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You know how this one goes, as it's simply a list of "anything you can do, I can do better." Respectfully, I submit that the moments in basketball dwarf those in football. N.C. State beats "Phi Slamma Jamma" Houston in 1983 while Jimmy Valvano storms the court, the Brown v Board of Education game in 1966, Magic. vs Bird in 79, Georgetown/North Carolina in 82 with Jordan's game winner, the Fabulous Five Freshmen of Michigan in 1993, and of course Laettners fadeaway for Duke against Kentuckys in 1993. March Madness alone has produced more moments then college football as a whole has. As for the NBA, Reggie Miller going off for 25 against New York in the fourth quarter of the Eastern Conference Finals in '94, Jordan explodes for 55 five games into his comeback in '95, Bill Russell scores 30 points and grabs 40 rebounds in Game 7 of the '62 Finals, Dr. J's baseline swoop in 1980 in the NBA Finals, Jordan going out on top in 1998 with a jumper over Byron Russell, Magic playing center in 80, any Jordan moment in the Finals. There's a list that goes on and on here and we could go back and forth and I doubt we'll agree. I believe the moments in basketball have been more dramatic and intense.
We can go back and forth all day but when you look at the greatest moments and greatest plays in sports history, American Football has more of a presence then basketball. http://sports.espn.go.com/espn/espn2...er/25bestplays This list from ESPN has the top 25 plays and the edge goes to American Football over basketball. In fact 3 of the top 5 plays from both ESPN25 experts and from the fans are from American Football.

http://sports.espn.go.com/espn/page2...moments/060321 This list has the 20 greatest sports moments ever on television from the ESPN page 2 writers. Once again American Football has the edge here, including two of the top three plays on the list. Great moments happen in all sport and we could have entire thread dedicated to just these moments but it would get us no where. To me though the great plays and moments in American Football certainly trump those in basketball on the whole.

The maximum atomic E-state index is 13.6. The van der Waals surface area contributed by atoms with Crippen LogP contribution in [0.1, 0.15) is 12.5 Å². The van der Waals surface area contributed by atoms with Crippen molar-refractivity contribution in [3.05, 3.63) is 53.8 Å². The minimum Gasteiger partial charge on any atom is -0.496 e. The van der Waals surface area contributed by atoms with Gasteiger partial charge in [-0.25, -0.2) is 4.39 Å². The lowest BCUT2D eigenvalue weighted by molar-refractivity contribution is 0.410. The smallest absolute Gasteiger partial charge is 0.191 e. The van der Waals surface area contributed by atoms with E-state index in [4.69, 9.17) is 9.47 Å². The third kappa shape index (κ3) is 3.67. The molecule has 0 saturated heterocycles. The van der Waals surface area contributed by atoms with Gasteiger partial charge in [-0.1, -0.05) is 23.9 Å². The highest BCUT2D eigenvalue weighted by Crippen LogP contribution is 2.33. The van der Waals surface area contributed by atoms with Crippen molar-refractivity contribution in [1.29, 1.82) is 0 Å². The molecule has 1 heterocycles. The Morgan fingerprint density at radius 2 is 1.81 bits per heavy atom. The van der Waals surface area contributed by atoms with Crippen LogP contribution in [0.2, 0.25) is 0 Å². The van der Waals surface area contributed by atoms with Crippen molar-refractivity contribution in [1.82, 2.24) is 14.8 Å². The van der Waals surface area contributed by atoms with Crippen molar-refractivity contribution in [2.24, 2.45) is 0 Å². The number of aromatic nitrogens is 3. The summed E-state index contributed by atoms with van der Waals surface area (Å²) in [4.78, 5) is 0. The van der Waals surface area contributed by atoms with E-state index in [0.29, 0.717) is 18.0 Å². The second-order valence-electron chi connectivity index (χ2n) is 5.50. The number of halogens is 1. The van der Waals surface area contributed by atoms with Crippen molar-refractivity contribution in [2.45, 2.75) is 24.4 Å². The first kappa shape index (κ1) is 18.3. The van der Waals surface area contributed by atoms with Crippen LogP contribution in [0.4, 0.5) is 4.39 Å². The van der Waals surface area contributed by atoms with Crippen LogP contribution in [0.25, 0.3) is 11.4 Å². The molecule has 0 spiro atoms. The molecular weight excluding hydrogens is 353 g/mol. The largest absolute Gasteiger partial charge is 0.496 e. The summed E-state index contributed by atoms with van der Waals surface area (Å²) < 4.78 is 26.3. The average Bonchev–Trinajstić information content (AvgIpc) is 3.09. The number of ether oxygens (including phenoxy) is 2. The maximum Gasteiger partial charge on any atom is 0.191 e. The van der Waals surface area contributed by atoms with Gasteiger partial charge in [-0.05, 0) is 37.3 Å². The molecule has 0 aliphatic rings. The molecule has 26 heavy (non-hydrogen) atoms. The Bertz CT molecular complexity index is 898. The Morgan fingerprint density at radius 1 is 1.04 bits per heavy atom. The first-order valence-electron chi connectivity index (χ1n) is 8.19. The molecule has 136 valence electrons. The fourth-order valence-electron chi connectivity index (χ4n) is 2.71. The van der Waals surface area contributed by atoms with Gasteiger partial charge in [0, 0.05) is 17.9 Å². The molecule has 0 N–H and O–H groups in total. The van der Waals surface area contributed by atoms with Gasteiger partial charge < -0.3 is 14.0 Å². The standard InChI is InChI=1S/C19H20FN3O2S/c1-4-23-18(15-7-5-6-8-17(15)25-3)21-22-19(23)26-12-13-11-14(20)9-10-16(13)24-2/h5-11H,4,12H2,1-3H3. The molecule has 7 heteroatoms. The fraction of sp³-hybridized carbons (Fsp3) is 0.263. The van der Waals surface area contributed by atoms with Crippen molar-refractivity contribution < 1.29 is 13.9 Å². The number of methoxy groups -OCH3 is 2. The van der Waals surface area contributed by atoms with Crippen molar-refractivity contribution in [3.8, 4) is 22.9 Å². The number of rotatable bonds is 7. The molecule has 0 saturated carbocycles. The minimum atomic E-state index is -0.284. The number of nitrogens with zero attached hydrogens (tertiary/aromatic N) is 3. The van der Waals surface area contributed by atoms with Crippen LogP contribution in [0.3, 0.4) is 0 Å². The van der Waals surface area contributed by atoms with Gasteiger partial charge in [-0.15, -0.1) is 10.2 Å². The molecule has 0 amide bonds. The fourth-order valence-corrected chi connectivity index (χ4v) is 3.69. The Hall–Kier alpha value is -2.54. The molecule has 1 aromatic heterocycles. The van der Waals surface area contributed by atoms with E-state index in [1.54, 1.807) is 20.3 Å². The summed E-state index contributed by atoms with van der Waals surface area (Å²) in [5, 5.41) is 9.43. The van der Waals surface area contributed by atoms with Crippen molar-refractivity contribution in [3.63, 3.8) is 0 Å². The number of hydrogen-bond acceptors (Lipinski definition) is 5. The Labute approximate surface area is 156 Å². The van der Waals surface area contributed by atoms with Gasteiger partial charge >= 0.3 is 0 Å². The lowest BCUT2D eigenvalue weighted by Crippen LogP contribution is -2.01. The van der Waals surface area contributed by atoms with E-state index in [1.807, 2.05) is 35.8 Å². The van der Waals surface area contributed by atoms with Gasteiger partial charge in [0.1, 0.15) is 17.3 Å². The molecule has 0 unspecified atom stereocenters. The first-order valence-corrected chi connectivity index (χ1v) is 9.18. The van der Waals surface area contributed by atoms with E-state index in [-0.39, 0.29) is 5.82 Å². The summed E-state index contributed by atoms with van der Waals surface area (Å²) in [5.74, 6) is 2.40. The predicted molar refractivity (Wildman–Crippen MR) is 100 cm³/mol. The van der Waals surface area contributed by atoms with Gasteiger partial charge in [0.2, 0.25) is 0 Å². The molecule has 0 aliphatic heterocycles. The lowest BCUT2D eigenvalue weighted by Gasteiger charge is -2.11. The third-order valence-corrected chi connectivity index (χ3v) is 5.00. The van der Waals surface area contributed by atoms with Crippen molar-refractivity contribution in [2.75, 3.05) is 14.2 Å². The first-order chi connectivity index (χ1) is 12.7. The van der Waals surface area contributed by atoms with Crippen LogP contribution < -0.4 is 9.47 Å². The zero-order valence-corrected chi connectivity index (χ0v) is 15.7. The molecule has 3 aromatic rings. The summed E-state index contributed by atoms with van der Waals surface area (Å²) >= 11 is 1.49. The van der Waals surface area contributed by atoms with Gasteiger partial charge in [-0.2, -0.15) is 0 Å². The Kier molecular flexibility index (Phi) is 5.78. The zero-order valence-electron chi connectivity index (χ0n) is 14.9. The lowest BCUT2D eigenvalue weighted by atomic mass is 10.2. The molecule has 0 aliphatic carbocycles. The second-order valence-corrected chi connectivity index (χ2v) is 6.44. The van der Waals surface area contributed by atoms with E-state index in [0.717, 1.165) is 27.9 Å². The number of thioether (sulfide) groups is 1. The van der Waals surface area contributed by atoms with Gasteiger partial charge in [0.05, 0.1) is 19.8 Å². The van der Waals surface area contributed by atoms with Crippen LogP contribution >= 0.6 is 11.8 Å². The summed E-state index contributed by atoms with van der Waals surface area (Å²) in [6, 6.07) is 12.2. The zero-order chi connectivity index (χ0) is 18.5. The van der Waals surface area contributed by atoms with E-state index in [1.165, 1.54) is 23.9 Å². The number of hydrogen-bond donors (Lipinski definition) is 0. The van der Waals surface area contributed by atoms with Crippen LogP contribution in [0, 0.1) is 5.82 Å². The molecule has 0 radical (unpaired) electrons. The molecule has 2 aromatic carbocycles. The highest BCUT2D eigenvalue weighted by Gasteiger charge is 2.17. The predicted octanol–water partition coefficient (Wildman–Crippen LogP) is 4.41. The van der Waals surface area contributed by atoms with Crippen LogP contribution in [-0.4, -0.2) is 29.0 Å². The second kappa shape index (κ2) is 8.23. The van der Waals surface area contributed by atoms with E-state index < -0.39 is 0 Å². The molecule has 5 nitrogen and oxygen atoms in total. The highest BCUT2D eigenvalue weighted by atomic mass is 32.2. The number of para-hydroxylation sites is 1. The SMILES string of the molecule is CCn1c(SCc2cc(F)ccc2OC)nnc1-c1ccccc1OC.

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Yet the AFC was represented by the Steelers and the Patriots for 5 of the 10 games in the Super Bowl in the 2000's. Basketball has had its times when it's been dominated by dynasties, but right now the league is as wide open as it's ever been. Even the back to back champion Lakers aren't viewed as the favorites right now. And there's no more parity then there is in college basketball. The March Madness tournament each and every year ensures that. With college football, it's a one loss and done season for most teams. In college basketball, the tournament ensures that longshots, underdogs, and teams that gel at the right time all have a shot. The same can't be said in college football as only one game truly matters. College basketball is far more exciting and enjoyable over the course of a season, especially with conference play and rivalries that heat up throughout the season and are played out in conference tournaments. The unpredictability factor of college basketball is far more greater then in college football. It makes for a more exciting game, in retrospect. The combination of college and professional basketball's excitement is greater, on the whole.
The Lakers may not be viewed as the favorite but teams like the Celtics and Spurs are. In the last 31 seasons only 8 different franchises have won the NBA title. Of those 8, 5 of them are among the favorites to win the title again this year so the chances of a new winner are very slim. The NFL like any other sports has its dynasties but there is still far more parity then in the NBA. In the same 31 seasons the NFL has produced 13 different champions. There have only been 4 out of 32 NFL franchises that have yet to make a Super Bowl in their history and there have been 7 out of 30 NBA Franchises who have never made it to the finals.